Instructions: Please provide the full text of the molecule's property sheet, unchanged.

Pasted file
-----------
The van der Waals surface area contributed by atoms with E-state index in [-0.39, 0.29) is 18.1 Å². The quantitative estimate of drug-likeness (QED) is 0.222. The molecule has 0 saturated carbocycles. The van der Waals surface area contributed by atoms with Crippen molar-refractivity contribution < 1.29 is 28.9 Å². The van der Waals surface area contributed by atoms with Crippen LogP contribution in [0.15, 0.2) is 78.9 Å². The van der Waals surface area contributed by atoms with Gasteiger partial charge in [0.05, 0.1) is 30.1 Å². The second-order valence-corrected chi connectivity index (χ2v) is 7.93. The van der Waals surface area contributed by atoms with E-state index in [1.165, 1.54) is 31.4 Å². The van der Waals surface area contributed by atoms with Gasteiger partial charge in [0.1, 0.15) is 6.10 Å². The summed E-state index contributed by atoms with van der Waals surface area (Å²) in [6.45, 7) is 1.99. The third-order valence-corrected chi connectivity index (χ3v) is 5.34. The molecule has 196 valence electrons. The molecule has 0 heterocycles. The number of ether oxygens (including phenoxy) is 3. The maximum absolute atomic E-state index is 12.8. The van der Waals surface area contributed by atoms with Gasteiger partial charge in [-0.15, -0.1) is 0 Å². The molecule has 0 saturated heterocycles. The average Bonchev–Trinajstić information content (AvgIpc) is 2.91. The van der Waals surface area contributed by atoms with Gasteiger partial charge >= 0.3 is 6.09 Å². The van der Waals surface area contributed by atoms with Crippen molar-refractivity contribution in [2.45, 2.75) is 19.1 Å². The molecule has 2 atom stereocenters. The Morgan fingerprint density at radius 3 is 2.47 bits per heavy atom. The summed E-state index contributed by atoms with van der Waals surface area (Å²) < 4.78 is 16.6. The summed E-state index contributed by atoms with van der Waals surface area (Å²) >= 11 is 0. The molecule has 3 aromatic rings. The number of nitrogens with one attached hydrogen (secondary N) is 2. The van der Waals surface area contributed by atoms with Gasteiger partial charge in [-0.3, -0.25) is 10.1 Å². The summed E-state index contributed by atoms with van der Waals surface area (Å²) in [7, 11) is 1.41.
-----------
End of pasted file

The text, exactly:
The van der Waals surface area contributed by atoms with E-state index in [-0.39, 0.29) is 18.1 Å². The quantitative estimate of drug-likeness (QED) is 0.222. The molecule has 0 saturated carbocycles. The van der Waals surface area contributed by atoms with Crippen molar-refractivity contribution < 1.29 is 28.9 Å². The van der Waals surface area contributed by atoms with Crippen LogP contribution in [0.15, 0.2) is 78.9 Å². The van der Waals surface area contributed by atoms with Gasteiger partial charge in [0.05, 0.1) is 30.1 Å². The second-order valence-corrected chi connectivity index (χ2v) is 7.93. The van der Waals surface area contributed by atoms with E-state index in [1.165, 1.54) is 31.4 Å². The van der Waals surface area contributed by atoms with Gasteiger partial charge in [0.1, 0.15) is 6.10 Å². The summed E-state index contributed by atoms with van der Waals surface area (Å²) in [6.45, 7) is 1.99. The third-order valence-corrected chi connectivity index (χ3v) is 5.34. The molecule has 196 valence electrons. The molecule has 0 heterocycles. The number of ether oxygens (including phenoxy) is 3. The maximum absolute atomic E-state index is 12.8. The van der Waals surface area contributed by atoms with Gasteiger partial charge in [-0.15, -0.1) is 0 Å². The molecule has 0 saturated heterocycles. The average Bonchev–Trinajstić information content (AvgIpc) is 2.91. The van der Waals surface area contributed by atoms with Gasteiger partial charge >= 0.3 is 6.09 Å². The van der Waals surface area contributed by atoms with Crippen molar-refractivity contribution in [2.45, 2.75) is 19.1 Å². The molecule has 2 atom stereocenters. The Morgan fingerprint density at radius 3 is 2.47 bits per heavy atom. The summed E-state index contributed by atoms with van der Waals surface area (Å²) < 4.78 is 16.6. The summed E-state index contributed by atoms with van der Waals surface area (Å²) >= 11 is 0. The molecule has 3 aromatic rings. The number of nitrogens with one attached hydrogen (secondary N) is 2. The van der Waals surface area contributed by atoms with Gasteiger partial charge in [-0.3, -0.25) is 10.1 Å². The summed E-state index contributed by atoms with van der Waals surface area (Å²) in [7, 11) is 1.41.